It is rare for me to sit blankly at a keyboard. Usually, my fingers are flying before my brain knows where it is going, but the fourth assignment of Blogging 101 is difficult: who is the person I most want to read my work? That is a highly personal question, which is daunting for this newbie blogger.
Before I can determine for whom I am writing, I should review why I’m writing:
1) Without an audience, I won’t edit.
2) Interaction with other bloggers is stimulating.
3) The journalist in me enjoys chronicling my experiences.
Candor forces me to own up to a fourth reason for writing: the cringe-worthy goal of wanting to impress my readers–with my eloquence, my insight, my wit, my relevance. Despicable but true. Who are the people I’m trying to impress most–my would-be “dream readers”? Beloved authors, respected teachers, and my parents and siblings come to mind. (My sweet husband needs no impressing.) Old friends aren’t far down the list. I want new acquaintances to think well of me, too (that means you, fellow bloggers). What about my children: surely I covet their good opinion?
Initially, I enjoy the rush of pleasure that comes with a compliment about my writing. The pleasure is very fleeting, though, and is usually followed by awkwardness, particularly if the compliment is paid in person. During my college days, I felt the same sense of strained happiness after a solo performance on the piano: I wanted people to applaud my efforts, but, oh, how uncomfortable it was to accept the longed-for praise. I remember well that slightly intoxicated feeling of standing at the reception after a recital, feeling pleased and embarrassed and guilty all at the same time.
Typically, my own impressions of my performance were so blurred that the compliments (or lack thereof) were useful as a way of gauging how the performance had gone. Back then, after the recital hour was over, my piano solos lived only in memory. (Here you can read a poem I wrote in college about the ephemeral nature of music.) Today, the student musician’s experience is vastly different: thanks to camcorders and iPhones, virtually every performance is not only recorded these days but also shared via social media. Two of my performances were recorded on audiocassette; despite my limitations as a pianist, I am glad to have those recordings. But, in the days before video recording was de rigueur, the audience’s reception of a performance was the sole critique. Audience feedback matters tremendously with writing, too, but an essay–ah, an essay can be re-read and edited endlessly. It can live on indefinitely.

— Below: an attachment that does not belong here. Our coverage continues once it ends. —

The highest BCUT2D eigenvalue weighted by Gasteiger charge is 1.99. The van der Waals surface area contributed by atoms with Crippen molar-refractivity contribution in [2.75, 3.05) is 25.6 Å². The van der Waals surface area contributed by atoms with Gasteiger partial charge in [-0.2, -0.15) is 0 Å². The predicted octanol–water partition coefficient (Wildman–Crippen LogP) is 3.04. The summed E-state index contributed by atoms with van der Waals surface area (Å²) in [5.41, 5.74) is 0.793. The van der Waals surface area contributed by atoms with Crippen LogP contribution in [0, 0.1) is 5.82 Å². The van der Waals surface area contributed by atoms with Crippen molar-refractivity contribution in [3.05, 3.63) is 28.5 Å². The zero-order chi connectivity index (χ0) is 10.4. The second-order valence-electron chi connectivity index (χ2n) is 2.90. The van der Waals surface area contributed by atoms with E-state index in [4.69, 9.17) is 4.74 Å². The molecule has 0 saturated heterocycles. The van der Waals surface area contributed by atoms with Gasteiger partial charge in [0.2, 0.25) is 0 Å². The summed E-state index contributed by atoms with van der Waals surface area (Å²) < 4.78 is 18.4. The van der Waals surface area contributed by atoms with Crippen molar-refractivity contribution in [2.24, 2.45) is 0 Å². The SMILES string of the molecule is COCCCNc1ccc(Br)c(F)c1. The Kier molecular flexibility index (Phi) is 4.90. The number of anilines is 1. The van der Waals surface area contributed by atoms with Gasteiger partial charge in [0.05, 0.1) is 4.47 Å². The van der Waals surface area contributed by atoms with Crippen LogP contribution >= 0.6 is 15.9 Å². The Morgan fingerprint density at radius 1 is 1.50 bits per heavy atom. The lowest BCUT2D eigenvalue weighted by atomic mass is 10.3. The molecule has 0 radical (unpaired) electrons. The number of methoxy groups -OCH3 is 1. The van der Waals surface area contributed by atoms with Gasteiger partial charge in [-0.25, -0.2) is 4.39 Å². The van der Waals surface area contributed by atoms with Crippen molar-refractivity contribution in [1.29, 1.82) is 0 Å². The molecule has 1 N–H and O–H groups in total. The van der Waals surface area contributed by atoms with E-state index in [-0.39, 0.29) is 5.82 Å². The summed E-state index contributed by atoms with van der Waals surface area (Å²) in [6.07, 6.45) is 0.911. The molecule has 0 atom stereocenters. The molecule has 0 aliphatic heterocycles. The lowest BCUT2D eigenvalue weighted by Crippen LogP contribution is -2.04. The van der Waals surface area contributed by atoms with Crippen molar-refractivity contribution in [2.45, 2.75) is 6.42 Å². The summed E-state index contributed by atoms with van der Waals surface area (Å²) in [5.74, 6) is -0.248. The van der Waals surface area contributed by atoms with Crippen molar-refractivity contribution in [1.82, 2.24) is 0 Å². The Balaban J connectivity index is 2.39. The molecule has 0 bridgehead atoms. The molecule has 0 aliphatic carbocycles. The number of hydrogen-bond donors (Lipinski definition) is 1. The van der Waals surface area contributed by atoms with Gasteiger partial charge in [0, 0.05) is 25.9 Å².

It can be gratifying to stumble upon something that I wrote years ago and to realize that it was good work. But there is a far better reason for writing than to impress others or even to achieve a sense of satisfaction: to give concrete form to an idea–to give birth to a brainchild, as it were. When I’m writing something, I become like Jo March of Little Women, scribbling in her garret as “genius” burns. After my thoughts have been transferred lucidly to my laptop, I feel relief. Yes, I want to connect with others. Yes, writing has the power to change policy, to change ideas, to change people. But, in the final analysis, the person for whom I truly write is myself. I am my own dream reader.
What a cop-out, huh? Back in the nineties, I used to watch “Beverly Hills 90210,” surprising though that may seem. I am reminded of an episode in the fifth season in which Kelly has to choose between traveling with Dylan or marrying Brandon. Kelly chooses–drum roll, please–herself. It was the typical TV resolution-that-is-not-a-resolution-at-all. After nearly a season of dramatic tension, she chose herself? (At least I get to be Jenny Garth in this scenario: I’ve always wondered how it felt to be a blonde.) Fear not: I shall force myself to choose someone–or some group of people–from the categories laid out in my third paragraph and write a post to that person. A famous writer? a teacher? parents? siblings? Who will it be? Stay tuned.